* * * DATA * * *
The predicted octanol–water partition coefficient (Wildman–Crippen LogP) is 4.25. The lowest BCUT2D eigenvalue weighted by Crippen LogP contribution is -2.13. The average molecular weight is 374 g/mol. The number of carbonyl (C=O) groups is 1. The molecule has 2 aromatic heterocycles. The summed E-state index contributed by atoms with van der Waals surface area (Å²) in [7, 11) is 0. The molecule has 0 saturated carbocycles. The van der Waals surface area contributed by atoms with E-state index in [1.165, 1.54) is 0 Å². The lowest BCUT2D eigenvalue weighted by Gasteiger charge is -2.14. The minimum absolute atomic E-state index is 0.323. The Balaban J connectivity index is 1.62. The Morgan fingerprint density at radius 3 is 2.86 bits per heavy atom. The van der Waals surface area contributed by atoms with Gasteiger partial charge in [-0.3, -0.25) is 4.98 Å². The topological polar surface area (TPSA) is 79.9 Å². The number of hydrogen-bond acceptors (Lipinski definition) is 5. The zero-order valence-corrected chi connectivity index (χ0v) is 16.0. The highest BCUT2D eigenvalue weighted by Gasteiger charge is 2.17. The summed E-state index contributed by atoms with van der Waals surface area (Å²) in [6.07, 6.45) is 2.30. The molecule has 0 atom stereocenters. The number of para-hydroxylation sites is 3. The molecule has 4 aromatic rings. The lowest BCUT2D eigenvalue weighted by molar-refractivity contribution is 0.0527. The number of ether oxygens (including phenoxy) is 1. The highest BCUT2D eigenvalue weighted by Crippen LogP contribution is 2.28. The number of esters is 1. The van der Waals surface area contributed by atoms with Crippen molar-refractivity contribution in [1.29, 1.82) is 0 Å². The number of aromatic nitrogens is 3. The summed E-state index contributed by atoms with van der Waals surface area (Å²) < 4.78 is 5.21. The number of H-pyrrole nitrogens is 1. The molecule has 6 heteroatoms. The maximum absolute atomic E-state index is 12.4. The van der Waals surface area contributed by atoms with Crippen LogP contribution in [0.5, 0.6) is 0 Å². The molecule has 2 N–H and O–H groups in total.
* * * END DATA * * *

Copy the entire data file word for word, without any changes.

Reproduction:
The predicted octanol–water partition coefficient (Wildman–Crippen LogP) is 4.25. The lowest BCUT2D eigenvalue weighted by Crippen LogP contribution is -2.13. The average molecular weight is 374 g/mol. The number of carbonyl (C=O) groups is 1. The molecule has 2 aromatic heterocycles. The summed E-state index contributed by atoms with van der Waals surface area (Å²) in [7, 11) is 0. The molecule has 0 saturated carbocycles. The van der Waals surface area contributed by atoms with E-state index in [1.165, 1.54) is 0 Å². The lowest BCUT2D eigenvalue weighted by Gasteiger charge is -2.14. The minimum absolute atomic E-state index is 0.323. The Balaban J connectivity index is 1.62. The Morgan fingerprint density at radius 3 is 2.86 bits per heavy atom. The van der Waals surface area contributed by atoms with Gasteiger partial charge in [-0.3, -0.25) is 4.98 Å². The topological polar surface area (TPSA) is 79.9 Å². The number of hydrogen-bond acceptors (Lipinski definition) is 5. The zero-order valence-corrected chi connectivity index (χ0v) is 16.0. The highest BCUT2D eigenvalue weighted by Gasteiger charge is 2.17. The summed E-state index contributed by atoms with van der Waals surface area (Å²) in [6.07, 6.45) is 2.30. The molecule has 0 atom stereocenters. The number of para-hydroxylation sites is 3. The molecule has 4 aromatic rings. The lowest BCUT2D eigenvalue weighted by molar-refractivity contribution is 0.0527. The number of ether oxygens (including phenoxy) is 1. The highest BCUT2D eigenvalue weighted by Crippen LogP contribution is 2.28. The number of esters is 1. The van der Waals surface area contributed by atoms with Crippen molar-refractivity contribution in [1.29, 1.82) is 0 Å². The number of aromatic nitrogens is 3. The summed E-state index contributed by atoms with van der Waals surface area (Å²) < 4.78 is 5.21. The number of H-pyrrole nitrogens is 1. The molecule has 6 heteroatoms. The maximum absolute atomic E-state index is 12.4. The van der Waals surface area contributed by atoms with Crippen LogP contribution in [0.5, 0.6) is 0 Å². The molecule has 2 N–H and O–H groups in total.